Attorneys questioned Santa Barbara News-Press owner Wendy McCaw for two hours at a Thursday bankruptcy hearing, and dug into the business’ operations and the assets claimed in court documents.
McCaw’s Ampersand Publishing, parent company of the News-Press, declared bankruptcy on July 21, the same day the newspaper stopped publishing to its website and told all employes their jobs were eliminated.
The bankruptcy documents list few assets and more than $5 million owed to creditors such as former employees, vendors, utility companies, local businesses, and subscribers.
The assets conspicuously exclude real estate because McCaw transferred the business’ properties in 2014 to separate limited liability companies she controls, and apparently paid nothing to do so.
Those properties include the downtown Santa Barbara News-Press building at 715 Anacapa St., a parking lot across the street, and the newspaper’s Goleta printing press property at 725 S. Kellogg Ave.
McCaw said Thursday that the News-Press had no lease agreements and paid no rent to occupy the buildings, even after Ampersand Publishing no longer owned the properties.
The section of bankruptcy documents where leases would be is blank.
“With nothing listed there, I have questions,” said attorney Michael D’Alba of Danning Gill.
Bankruptcy trustee Jerry Namba, a Santa Maria attorney, hired the firm as bankruptcy counsel for this Chapter 7 case.
“Was there a lease agreement for the debtor to occupy the space at Anacapa?” D’Alba asked.
“No,” McCaw said.
“How did it occupy the space, under what terms?” he continued. “It just occupied it,” she said.
“Did it pay rent?” D’Alba asked. “Uh, no,” McCaw replied.
She said there was no property management company for the Anacapa Street or Kellogg Avenue properties.
D’Alba also asked about the 2014 property transfers.
“What’s your understanding, Ms. McCaw, of what this (grant deed) document accomplished?” he asked.
“It accomplished putting the real estate into a LLC,” McCaw replied.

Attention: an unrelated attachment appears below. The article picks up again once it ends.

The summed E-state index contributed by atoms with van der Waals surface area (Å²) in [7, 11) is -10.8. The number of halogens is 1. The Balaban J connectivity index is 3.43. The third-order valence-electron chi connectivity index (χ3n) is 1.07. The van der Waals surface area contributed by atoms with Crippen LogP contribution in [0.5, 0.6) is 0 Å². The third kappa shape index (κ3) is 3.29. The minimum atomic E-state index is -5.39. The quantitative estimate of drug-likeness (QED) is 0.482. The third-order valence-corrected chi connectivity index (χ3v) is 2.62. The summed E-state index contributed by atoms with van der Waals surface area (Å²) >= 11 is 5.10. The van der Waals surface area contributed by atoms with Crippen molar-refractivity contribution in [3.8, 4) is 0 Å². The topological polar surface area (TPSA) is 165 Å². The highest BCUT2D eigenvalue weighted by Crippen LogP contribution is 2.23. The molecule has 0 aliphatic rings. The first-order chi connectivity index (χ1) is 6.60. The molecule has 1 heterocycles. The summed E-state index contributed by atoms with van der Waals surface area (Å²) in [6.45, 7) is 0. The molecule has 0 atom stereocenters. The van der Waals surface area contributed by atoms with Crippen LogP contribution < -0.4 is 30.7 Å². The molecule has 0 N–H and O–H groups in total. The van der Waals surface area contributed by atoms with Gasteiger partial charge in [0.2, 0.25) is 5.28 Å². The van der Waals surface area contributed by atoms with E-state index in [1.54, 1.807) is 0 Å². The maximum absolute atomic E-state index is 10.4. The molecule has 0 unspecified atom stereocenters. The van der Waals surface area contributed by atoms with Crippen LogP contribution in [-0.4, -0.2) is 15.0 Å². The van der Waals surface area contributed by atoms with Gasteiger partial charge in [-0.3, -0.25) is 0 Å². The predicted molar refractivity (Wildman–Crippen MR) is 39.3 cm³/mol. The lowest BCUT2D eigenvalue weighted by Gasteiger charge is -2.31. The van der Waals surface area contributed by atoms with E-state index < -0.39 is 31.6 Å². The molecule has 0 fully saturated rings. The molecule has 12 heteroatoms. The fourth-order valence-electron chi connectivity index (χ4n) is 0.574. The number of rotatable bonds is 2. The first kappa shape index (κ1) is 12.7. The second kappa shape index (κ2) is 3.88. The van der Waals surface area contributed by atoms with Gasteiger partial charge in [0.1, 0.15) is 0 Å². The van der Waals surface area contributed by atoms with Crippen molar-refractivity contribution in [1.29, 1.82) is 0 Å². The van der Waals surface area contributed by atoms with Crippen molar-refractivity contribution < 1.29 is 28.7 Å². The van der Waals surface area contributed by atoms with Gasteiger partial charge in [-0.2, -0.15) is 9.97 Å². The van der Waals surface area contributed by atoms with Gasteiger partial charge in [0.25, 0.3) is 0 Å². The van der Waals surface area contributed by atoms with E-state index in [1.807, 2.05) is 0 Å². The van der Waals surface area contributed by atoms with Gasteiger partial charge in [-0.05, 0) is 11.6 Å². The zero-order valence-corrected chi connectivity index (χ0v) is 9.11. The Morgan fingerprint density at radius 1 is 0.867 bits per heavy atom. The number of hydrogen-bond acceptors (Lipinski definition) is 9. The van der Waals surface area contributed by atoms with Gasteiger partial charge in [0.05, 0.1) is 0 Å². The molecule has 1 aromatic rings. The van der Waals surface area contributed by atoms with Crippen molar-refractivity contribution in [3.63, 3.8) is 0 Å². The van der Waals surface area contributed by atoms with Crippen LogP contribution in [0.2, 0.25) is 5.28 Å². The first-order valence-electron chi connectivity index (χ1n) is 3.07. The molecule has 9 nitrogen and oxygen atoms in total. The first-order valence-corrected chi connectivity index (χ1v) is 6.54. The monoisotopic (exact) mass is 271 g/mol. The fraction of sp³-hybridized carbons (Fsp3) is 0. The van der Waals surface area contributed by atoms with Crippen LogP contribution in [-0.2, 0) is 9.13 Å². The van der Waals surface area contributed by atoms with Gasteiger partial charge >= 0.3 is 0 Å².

He also asked if any money was paid, and she said no. He asked if anything of value besides money was given over, and she said no.
Right after she replied, her bankruptcy attorney, Anthony Friedman, advised her that if she doesn’t know an answer, she can say she doesn’t recall.
When D’Alba asked if 715 Anacapa LLC gave anything to the debtor (Ampersand Publishing) in exchange for the real estate, McCaw said she didn’t know.
When asked who would know, McCaw said her attorney, Amber Henry, might.
Friedman and Henry both objected to questions about the property transfers, saying they happened 10 years ago and weren’t relevant to the bankruptcy proceedings.
D’Alba said he wanted to ask questions about it and the “fact that (the debtor) transferred some real estate and possibly received nothing in exchange.”
Attorneys Ask About Newspaper Operations
“I don’t recall” and “I don’t know” were common responses to D’Alba’s questioning, and McCaw appeared to know few details about the newspaper’s operations.
She said she wasn’t sure where the newspaper’s archives are, or how far back they go. She wasn’t sure whether the News-Press had social media pages (it does) or who filed income taxes for the business.
She wasn’t sure who the managers were of Ampersand Publishing when it was created to purchase the Santa Barbara News-Press from the New York Times in 2000.
When D’Alba asked about artwork listed as assets, she was unsure how much there is and where it is – it could be in either or both of the Anacapa Street and Kellogg Avenue buildings, she said.